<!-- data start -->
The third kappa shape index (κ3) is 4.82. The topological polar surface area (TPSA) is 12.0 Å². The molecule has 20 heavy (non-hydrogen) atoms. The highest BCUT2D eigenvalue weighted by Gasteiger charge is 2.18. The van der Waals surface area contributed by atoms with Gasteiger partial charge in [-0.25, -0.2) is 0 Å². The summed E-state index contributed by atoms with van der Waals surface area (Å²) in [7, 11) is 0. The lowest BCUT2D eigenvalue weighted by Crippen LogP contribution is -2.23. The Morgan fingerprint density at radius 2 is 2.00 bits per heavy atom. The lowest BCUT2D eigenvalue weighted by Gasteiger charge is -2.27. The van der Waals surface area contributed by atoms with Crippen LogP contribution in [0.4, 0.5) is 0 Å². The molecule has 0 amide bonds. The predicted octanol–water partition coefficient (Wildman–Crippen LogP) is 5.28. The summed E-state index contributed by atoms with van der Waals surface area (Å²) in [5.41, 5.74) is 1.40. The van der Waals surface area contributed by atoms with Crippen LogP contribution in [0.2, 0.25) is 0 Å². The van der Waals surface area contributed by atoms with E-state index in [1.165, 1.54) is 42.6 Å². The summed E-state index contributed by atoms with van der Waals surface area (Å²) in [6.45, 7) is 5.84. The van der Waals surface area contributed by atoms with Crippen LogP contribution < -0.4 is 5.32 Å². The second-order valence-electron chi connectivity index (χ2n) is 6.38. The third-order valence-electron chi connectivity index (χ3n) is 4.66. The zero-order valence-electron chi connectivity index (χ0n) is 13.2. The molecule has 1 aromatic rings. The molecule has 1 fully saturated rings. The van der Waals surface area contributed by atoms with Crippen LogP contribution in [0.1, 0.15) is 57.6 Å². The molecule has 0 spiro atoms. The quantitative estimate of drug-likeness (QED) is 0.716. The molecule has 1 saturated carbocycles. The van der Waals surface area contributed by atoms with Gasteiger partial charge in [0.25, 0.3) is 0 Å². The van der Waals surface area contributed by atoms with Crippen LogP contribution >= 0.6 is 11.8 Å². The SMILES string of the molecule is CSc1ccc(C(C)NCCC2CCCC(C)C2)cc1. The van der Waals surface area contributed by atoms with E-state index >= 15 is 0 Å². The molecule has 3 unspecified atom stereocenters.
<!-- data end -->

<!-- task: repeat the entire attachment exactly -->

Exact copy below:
The third kappa shape index (κ3) is 4.82. The topological polar surface area (TPSA) is 12.0 Å². The molecule has 20 heavy (non-hydrogen) atoms. The highest BCUT2D eigenvalue weighted by Gasteiger charge is 2.18. The van der Waals surface area contributed by atoms with Gasteiger partial charge in [-0.25, -0.2) is 0 Å². The summed E-state index contributed by atoms with van der Waals surface area (Å²) in [7, 11) is 0. The lowest BCUT2D eigenvalue weighted by Crippen LogP contribution is -2.23. The Morgan fingerprint density at radius 2 is 2.00 bits per heavy atom. The lowest BCUT2D eigenvalue weighted by Gasteiger charge is -2.27. The van der Waals surface area contributed by atoms with Crippen LogP contribution in [0.4, 0.5) is 0 Å². The molecule has 0 amide bonds. The predicted octanol–water partition coefficient (Wildman–Crippen LogP) is 5.28. The summed E-state index contributed by atoms with van der Waals surface area (Å²) in [5.41, 5.74) is 1.40. The van der Waals surface area contributed by atoms with Crippen LogP contribution in [0.2, 0.25) is 0 Å². The van der Waals surface area contributed by atoms with E-state index in [1.165, 1.54) is 42.6 Å². The summed E-state index contributed by atoms with van der Waals surface area (Å²) in [6.45, 7) is 5.84. The van der Waals surface area contributed by atoms with Crippen LogP contribution < -0.4 is 5.32 Å². The second-order valence-electron chi connectivity index (χ2n) is 6.38. The third-order valence-electron chi connectivity index (χ3n) is 4.66. The zero-order valence-electron chi connectivity index (χ0n) is 13.2. The molecule has 1 aromatic rings. The molecule has 1 fully saturated rings. The van der Waals surface area contributed by atoms with Crippen LogP contribution in [0.1, 0.15) is 57.6 Å². The molecule has 0 spiro atoms. The quantitative estimate of drug-likeness (QED) is 0.716. The molecule has 1 saturated carbocycles. The van der Waals surface area contributed by atoms with Gasteiger partial charge in [0.25, 0.3) is 0 Å². The van der Waals surface area contributed by atoms with Crippen LogP contribution >= 0.6 is 11.8 Å². The SMILES string of the molecule is CSc1ccc(C(C)NCCC2CCCC(C)C2)cc1. The van der Waals surface area contributed by atoms with E-state index >= 15 is 0 Å². The molecule has 3 unspecified atom stereocenters.